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420
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420 series: Marijuana legalization profiteering attempted in Ohio

Not long ago, the prospect of legalizing recreational marijuana in my home state of Ohio seemed about as preposterous as Clevelanders rooting for the Pittsburgh Steelers. But the world turns, sometimes faster than we expect. Today, according to a recent Quinnipiac poll, Ohioans support legalizing recreational marijuana 52-44 (along with overwhelmingly supporting medical marijuana, 84-15).

That hardly means that legalized marijuana is sure to become a reality in the state, of course. In state politics as in federal, inertia is a powerful force—all the more so when the party holding the reins of power is against change, as most Republicans in Ohio are. But the really remarkable thing is just how seriously national momentum for marijuana reform has carried over into this rust belt state’s politics. There is now a well-funded campaign to amend the state’s constitution in November 2015 to become the fifth state to allow the sale of marijuana for recreational uses, and its defeat is far from a foregone conclusion. Ohio would go from zero to sixty, full prohibition to legalized commercial markets, remarkably fast.

Now, in a very deep way, this campaign is unlike the ones that succeeded in pushing through legalized recreational marijuana in Colorado and Washington in 2012 and Alaska and Oregon in 2014. Rather than being driven by idealistic advocates of liberty or social justice, the “ResponsibleOhio” campaign now underway is, more or less, backed by people whose eyes turn into dollar signs when they look at the dawn of the age of legal marijuana. Their business plan is as follows:

  1. Highlight the responsible middle ground of a legalized, regulated regime in which commercial grow operations are strictly limited to ten exclusively licensed grow sites.
  2. ?
  3. Profit.

But these are no underwear gnomes. Step 2 is actually Step 0: own the sites beforehand, thereby effectively walking into a state-protected monopoly. And it is already complete.

That is simply too audacious to have any chance, right? Remarkably, this scheme already worked once with the vice in question being gambling rather than marijuana. In 2009, Ohio voters approved the Ohio Casino Initiative, which allowed one casino each for Cincinnati, Cleveland, Columbus, and Toledo. They are now up and running, with the backers of the initiative already returning their investment many times over and in a position to reap a large portion of legalized gambling’s revenues for years to come.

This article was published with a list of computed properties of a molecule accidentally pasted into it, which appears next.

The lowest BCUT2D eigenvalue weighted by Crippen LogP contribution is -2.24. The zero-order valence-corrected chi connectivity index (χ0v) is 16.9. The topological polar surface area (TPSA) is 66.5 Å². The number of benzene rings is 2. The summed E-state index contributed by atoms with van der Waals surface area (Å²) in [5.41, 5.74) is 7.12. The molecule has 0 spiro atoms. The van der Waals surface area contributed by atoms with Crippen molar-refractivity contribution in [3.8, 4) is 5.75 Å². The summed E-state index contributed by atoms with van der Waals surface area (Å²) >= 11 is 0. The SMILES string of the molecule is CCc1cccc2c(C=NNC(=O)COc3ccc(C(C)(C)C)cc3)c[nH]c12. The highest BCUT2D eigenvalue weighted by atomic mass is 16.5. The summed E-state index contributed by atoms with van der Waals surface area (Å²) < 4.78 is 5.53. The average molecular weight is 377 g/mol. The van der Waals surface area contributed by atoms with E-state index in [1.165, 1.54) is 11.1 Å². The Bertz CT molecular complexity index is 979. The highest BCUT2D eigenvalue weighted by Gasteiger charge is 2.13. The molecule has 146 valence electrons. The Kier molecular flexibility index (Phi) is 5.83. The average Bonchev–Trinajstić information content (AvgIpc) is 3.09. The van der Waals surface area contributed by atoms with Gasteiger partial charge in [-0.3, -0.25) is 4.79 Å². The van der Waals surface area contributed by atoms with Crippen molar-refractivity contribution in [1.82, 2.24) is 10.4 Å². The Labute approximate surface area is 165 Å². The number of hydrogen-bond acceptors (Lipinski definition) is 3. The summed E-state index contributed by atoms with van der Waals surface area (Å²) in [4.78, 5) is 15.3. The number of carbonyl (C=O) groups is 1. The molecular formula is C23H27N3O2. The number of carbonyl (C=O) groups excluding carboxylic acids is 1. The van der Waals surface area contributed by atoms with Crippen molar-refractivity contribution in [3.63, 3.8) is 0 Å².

As the Cleveland Plain Dealer notes, there is at least an argument to be made (though not necessarily a convincing one) that casinos ought to be treated this way because they are a high overhead business. By contrast, marijuana growing can be extremely cheap, making it hard to see why the practice—if legalized—should be so closely restricted such that large profits will accrue to just 10 growers.

I am hardly breaking any news here. Various Ohio media have covered the similarities between the casino campaign and the ResponsibleOhio marijuana campaign. Marijuana reformers are well aware of the influx of money to support a cause they believe in, but in a manner they find objectionable; many will hold their nose and vote yes, as they are loathe to let any opportunity for liberalization of marijuana laws get away, and the amendment was revised to allow non-commercial homegrows. ResponsibleOhio itself it at pains to rebut perceptions that it is trying to usher in an anticompetitive regime, though it is maddeningly vague on the key issues about how the sites would be designated (see “Will Ohio’s marijuana industry be open to the public?” in the FAQ). It will be up to Ohioans to sort out whether the proposed structure is better understood as a legitimate reform or an attempt to deform the system for private gain, and whether other reform proposals might better serve the public’s interests.

My purpose here is simply to call attention to ResponsibleOhio’s campaign as a sign of the times: it is no longer considered loony to suggest that recreational marijuana is a conventional vice on par with gambling or liquor. Indeed, so banal has this point become, assuming its political power has now become a means to other ends altogether. In this brave new world, those who have painstakingly built respectability for the marijuana reform movement over decades should be wary of their many new fair weather friends.

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